I am happy to report that I was overestimating part of his Chemistry work, so I was counting about 1.5 extra hours a week as Chemistry, but really it's not. Even though I schedule an hour for part of his Chemistry work (a set of review questions that I was giving him an hour a day to do), I realized he always gets those review questions done in under 40 minutes and then just takes a break for the rest of the hour. After the review questions, he'd do something like a lab or would watch the teacher's video, which would make Chemistry be 2 hours.
All said: this means that with the 5 hours I can save a week in English and History, plus my miscalculation for Chemistry, he's down to under 35 hours a week for school. Solidly under. I'm anticipating he's closer to 30 than 35, but we'll see how it plays out and I'll go from there. If there are still problems, he'll probably need to cut hours at work. They were trying to have him work 20 hours a week at the end of the last school year (!!!!!!), so we've already told them absolutely NO more than 10 a week. They recently tried to schedule him for 12 hours one week, plus on a Saturday, and he had to tell them that he can't do that.
This coming week is a bit of a mess with us having 2 appointments this week that cut into the schedule. I've decided that instead of having him do his chemistry experiments himself (which takes a Very Long Time), that for this week, I'm going to do the experiments while he watches--a demonstration. I prefer to have him do the experiments himself, but this week is too crazy. Until this thread, I'd have had him working on the experiments for a good 2-3 hours on Saturday to make up the time, but now that I've read the thread, I'm going to lead the experiments and we'll get them done in about 45 minutes. I may continue with this process--the book has 2-3 experiments every chapter. I might have him do only one experiment on his own, and I will lead the remaining experiment(s). That way, he gets the fun part of Chemistry (because he loves the experiments), but we don't have to spend an hour per experiment, which is about how long they take him. Usually, he leads the experiment and I'm the assistant, but we could flip-flop that for some of them and save time. We'll see if he's ok with that.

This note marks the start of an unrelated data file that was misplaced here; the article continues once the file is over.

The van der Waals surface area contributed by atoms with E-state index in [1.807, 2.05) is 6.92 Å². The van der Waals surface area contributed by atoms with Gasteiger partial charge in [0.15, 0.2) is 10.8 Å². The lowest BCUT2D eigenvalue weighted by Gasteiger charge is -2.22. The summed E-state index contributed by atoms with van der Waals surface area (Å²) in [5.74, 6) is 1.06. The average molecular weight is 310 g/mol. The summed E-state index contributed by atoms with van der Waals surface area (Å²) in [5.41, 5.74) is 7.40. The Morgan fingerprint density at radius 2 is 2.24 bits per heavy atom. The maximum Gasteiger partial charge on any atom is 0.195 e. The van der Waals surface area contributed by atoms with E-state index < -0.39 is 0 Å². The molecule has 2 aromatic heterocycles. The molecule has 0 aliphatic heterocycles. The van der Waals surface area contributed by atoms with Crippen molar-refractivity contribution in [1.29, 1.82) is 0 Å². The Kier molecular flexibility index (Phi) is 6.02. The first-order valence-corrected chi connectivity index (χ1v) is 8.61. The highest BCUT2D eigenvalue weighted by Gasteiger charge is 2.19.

There's really nothing I can do about Algebra. I do not feel that the teacher gives out too much work. He's just slow. But as long as he's accurate, then I'm just going to be ok with it. He's learning and retaining. He just took a test and got a 94%. I was a low B, upper C student in high school math because I rushed through it and didn't actually learn anything--I managed to do well on tests during the year and always bombed the finals, because none of it sunk in. We'll just deal with him taking longer to do the work, because it's sinking in this way.
And I don't feel like I'm sacrificing his education to make these changes.
Edited by Garga, 08 October 2017 - 04:01 PM.